Heat Exposure Prevention

How does heat affect the body?

Generally humans can control their internal temperature in the heat by sweating. However under extreme heat and humidity conditions the body cannot keep up and will suffer from heat stress including heat exhaustion and even heat stroke which can be very dangerous. The elderly and young children, as well as those with chronic respiratory and heart conditions are more susceptible to heat induced injury.

Prevention of heat injury

Clearly the best approach is to try to prevent heat injury. Here are some ways to prevent heat injury during heat/ humidity waves:

  • Young children and babies should be dressed very lightly and not bundled in blankets or heavy clothing.
  • Stay out of the heat and humidity by staying indoors during the hottest time of the day(usually mid morning to mid afternoon).The use of air conditioners if available helps…even for young babies and infants.
  • If the there are no air conditioners, try to stay at the lowest level of the house as it tends to be cooler. Also, try to keep the house as shaded as possible by closing window blinds and curtains. A fan will help as well.
  • Do not stay or leave children in parked cars during hot weather.
  • Avoid vigorous exercise in the heat(this includes children as well). If you have a young child or a child with chronic respiratory conditions such as asthma, do not allow them to partake in sporting events or exercise during heat waves especially when there is a heat/humidity advisory in effect.
  • Drink plenty of fluids. Water is good. Sports drinks are good too as they contain added salt. It is important to know that children may not feel thirsty but will still need to drink regularly. Do not use salt tablets and avoid drinking caffeine containing beverages.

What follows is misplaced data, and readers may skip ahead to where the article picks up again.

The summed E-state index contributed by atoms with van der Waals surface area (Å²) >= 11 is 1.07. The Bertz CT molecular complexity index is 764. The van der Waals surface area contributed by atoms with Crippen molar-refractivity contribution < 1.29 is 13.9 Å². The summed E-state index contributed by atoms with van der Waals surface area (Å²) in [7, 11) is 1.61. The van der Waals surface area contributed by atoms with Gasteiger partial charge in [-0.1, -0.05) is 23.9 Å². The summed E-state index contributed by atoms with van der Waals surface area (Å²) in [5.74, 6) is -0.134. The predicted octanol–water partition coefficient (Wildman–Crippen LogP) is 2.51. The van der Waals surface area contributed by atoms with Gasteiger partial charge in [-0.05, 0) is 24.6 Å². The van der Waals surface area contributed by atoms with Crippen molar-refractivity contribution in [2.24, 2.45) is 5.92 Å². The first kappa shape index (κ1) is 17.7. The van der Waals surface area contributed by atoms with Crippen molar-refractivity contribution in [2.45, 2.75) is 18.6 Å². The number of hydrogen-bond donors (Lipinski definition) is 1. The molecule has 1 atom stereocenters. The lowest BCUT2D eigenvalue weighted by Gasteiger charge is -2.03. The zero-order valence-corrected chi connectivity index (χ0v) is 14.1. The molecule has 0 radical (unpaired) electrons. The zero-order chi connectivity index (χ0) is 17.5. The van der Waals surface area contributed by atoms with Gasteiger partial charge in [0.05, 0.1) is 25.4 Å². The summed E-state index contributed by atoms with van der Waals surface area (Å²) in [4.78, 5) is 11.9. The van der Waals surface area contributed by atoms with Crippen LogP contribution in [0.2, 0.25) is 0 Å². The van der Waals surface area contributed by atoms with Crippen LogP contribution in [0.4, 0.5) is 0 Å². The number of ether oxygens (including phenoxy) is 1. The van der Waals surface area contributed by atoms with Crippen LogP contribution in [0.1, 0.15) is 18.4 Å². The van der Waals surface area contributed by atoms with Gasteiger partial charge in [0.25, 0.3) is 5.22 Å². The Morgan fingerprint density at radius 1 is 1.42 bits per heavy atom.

• When in the sun keep track of how long a child has been outside. Learn to recognize the signs of heat exhaustion right away so you or your child can get shelter in order to avoid further heat injury. Also, use your common sense and remove your child from the sun/heat as frequently as you think is necessary. Do not over do it.
  • If your children are swimming in a pool or beach, you still have to be aware that the high humidity and sun rays are still a potential threat. Proper sun-screen protection as well as frequent rests in the shade are still necessary.
  • Children are unable to perspire as much as adults and therefore are more prone to heat stress during exercise than adults. A cautious and sensible approach must be used in determining if children can safely partake in sports activities during heat/humidity waves.

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Pediatrician DR.PAUL Roumeliotis is certified by the American Board of Pediatrics and Royal College of Physicians and Surgeons of Canada. The information provided above is designed to be an educational aid only. It is not intended to replace the advice and care of your child’s physician, nor is it intended to be used for medical diagnosis or treatment. If you suspect that your child has a medical condition always consult a physician.